Mobilize your thoracic spine through your breath
Breathing involves the action of almost every muscle in the trunk. Quite cool if you ask me. The fact that everything from the pelvic floor up all the way to the neck has a part amazes me. This is also one of the reasons why the breath is involved in both creating stability and mobility. And of course so much more.
But let’s focus on that - mobility and stability.
It's of course about taking air into and expelling it from the lungs. If we take a look at the process of doing that we can see something more. It creates an internal pressure in the bodily cavities during this three-dimensional shape change that takes place when the lungs fills up and get emptied. The pressure between the upper and lower cavities is something that helps us to stay upright and hold stability in our trunk.
The structures that also help with both stability and mobility of the trunk is the spine in the back and the ribcage in the front. They support the breath with its bony, cartilaginous, ligamentous, and muscular structures.
The stuff that has a key role in creating this shape change and that divides these two cavities is our diaphragm.
It’s the body’s primary breathing muscle, it’s shaped like a double-dome and 2–4mm thin. The right dome rises higher that the left because of the liver pushing up on the right side and the heart pushing down on the left. This muscle also divides the trunk in two cavities, the thoracic and the abdominal.
The diaphragm has its lower attachments in three different regions:
Sternal - at the bottom of the xiphoid process
Costal - at the inner costal cartilage surfaces
Lumbar - at the crura at the front of the lumbar spine, L3 och right and L2 on left
Worth mentioning is that the diaphragm also attaches to:
Arcuate - the ligament that runs from the 10th rib to the lumbar spine (along the 11th and 12th rib, the transverse process, and body of L1)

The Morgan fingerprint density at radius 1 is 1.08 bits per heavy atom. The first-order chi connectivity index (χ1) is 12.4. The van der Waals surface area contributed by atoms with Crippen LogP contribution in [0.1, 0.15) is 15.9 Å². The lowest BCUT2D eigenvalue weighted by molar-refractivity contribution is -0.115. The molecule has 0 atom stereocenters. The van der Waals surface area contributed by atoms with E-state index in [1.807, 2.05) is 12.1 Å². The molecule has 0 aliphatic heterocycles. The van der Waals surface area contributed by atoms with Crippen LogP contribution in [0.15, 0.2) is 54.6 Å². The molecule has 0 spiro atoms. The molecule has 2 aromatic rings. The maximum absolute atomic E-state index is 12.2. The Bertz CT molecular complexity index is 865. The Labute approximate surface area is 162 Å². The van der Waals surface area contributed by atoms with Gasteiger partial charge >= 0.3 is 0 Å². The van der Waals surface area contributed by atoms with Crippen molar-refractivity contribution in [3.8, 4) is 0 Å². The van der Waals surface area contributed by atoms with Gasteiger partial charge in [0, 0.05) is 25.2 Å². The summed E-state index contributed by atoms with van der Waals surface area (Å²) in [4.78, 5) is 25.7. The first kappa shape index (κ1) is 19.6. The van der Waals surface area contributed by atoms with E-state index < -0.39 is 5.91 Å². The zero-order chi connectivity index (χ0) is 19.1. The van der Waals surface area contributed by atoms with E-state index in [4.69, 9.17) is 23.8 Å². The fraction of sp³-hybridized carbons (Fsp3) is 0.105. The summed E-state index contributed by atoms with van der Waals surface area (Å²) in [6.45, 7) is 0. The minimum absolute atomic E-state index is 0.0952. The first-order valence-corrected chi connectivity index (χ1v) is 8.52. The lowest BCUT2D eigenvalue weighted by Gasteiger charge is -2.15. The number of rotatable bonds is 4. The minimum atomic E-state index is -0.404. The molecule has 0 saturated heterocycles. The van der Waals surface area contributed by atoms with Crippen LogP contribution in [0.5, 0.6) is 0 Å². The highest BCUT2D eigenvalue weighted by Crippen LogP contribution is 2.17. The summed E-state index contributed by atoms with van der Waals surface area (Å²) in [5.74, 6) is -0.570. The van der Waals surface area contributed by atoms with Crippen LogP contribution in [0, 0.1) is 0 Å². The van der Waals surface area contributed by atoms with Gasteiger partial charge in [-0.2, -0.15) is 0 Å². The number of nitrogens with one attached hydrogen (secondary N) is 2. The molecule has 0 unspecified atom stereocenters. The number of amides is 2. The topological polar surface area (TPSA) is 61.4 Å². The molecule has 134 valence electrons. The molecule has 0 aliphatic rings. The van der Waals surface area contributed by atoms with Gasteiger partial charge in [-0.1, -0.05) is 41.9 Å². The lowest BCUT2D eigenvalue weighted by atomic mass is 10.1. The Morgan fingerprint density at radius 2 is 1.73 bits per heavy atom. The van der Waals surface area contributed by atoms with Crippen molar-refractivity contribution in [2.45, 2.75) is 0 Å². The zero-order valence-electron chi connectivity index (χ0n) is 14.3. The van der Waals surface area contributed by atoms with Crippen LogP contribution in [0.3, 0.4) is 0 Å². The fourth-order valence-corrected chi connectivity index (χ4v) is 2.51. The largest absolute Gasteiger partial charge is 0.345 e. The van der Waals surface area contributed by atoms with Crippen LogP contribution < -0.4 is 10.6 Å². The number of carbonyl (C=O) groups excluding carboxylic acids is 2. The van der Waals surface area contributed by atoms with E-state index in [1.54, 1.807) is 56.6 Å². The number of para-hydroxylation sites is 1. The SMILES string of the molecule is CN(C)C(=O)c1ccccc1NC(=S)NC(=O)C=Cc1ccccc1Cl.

According to both Kaminoff & Matthews (2012) and Bordoni & Zanier (2013).
It attaches to itself in a central tendon. This tendon has a strong connection to the heart’s fibrous pericardium.
Mobilize through your breath
From a structural viewpoint we can use the breath to mobilize our spine and ribcage. Why? Because of the attachments and structure of the diaphragm, our primary breathing muscle. Taking a breath includes moving the structures in the thoracic area that commonly gets described as immobile. This could possibly be one way to work with it.
Here's one possible way of working with your breath
Voluntary and involuntary
Our breathing is something that goes by it self - it's automatic. Although it's seems quite common that people have issues with their breathing mechanics. At least if you assume what's being said within the yoga community. The good part is that we can steer our breath through different techniques and intentions. By increasing the amount of air we take into the lungs we’re also increasing the movement of every part and articulation that the diaphragm and assisting breathing muscles affect.
Steer the three-dimensional shape change, and help mobilize your thoracic spine.
Well, there isn't much quality research done on breathing from this structural viewpoint on healthy adults as a population. Not from what I’ve found. If you do know about any, please let me know.
What does this mean?
The diaphragm has many roles, one being creating stability and mobility in the crural region and the costal region. Our breathing affects the spine and the ribcage. The two meet in the thoracic spine. Possibly we could, through working with our breathing patterns and capacity, also incease our stability and mobility of the thoracic area.
Behnke R S. (2015). Anatomi för Idrotten - fakta om rörelseapparaten. 2nd ed. Stockholm: SISU Idrottsböcker. (Swedish translation of Kinetic Anatomy. 3rd ed. Human Kinetics.)
Bordoni B, Zanier E. (2013). Anatomic connections of the diaphragm: influence of respiration on the body system. J Multidiscip Healthc. 2013 Jul 25;6:281-91. DOI: 10.2147/JMDH.S45443.
Kaminoff L, Matthews A. (2012). Yoga Anatomy. 2nd ed. Champaigne, IL: Human Kinetics.